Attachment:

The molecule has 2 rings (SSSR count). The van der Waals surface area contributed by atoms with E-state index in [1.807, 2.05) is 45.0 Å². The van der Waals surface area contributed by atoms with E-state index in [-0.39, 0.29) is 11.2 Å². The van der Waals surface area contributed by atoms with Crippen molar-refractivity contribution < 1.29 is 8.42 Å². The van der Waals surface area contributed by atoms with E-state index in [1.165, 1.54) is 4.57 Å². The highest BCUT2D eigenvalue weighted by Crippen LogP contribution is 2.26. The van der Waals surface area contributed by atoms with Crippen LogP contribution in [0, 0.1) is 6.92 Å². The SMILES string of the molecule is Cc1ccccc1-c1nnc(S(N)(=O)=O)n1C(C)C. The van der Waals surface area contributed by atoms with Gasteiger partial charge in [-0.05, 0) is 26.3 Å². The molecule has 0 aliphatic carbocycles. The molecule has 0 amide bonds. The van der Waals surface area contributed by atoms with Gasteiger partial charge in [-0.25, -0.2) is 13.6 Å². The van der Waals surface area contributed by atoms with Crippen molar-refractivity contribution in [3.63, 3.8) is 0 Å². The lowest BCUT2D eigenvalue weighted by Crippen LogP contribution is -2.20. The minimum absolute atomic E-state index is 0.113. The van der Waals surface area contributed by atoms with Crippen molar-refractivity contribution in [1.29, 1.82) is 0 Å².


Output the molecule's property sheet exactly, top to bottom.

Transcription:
The molecule has 2 rings (SSSR count). The van der Waals surface area contributed by atoms with E-state index in [1.807, 2.05) is 45.0 Å². The van der Waals surface area contributed by atoms with E-state index in [-0.39, 0.29) is 11.2 Å². The van der Waals surface area contributed by atoms with Crippen molar-refractivity contribution < 1.29 is 8.42 Å². The van der Waals surface area contributed by atoms with E-state index in [1.165, 1.54) is 4.57 Å². The highest BCUT2D eigenvalue weighted by Crippen LogP contribution is 2.26. The van der Waals surface area contributed by atoms with Crippen LogP contribution in [0, 0.1) is 6.92 Å². The SMILES string of the molecule is Cc1ccccc1-c1nnc(S(N)(=O)=O)n1C(C)C. The van der Waals surface area contributed by atoms with Gasteiger partial charge in [-0.05, 0) is 26.3 Å². The molecule has 0 aliphatic carbocycles. The molecule has 0 amide bonds. The van der Waals surface area contributed by atoms with Gasteiger partial charge in [-0.25, -0.2) is 13.6 Å². The van der Waals surface area contributed by atoms with Crippen molar-refractivity contribution in [3.63, 3.8) is 0 Å². The lowest BCUT2D eigenvalue weighted by Crippen LogP contribution is -2.20. The minimum absolute atomic E-state index is 0.113. The van der Waals surface area contributed by atoms with Crippen molar-refractivity contribution in [1.29, 1.82) is 0 Å².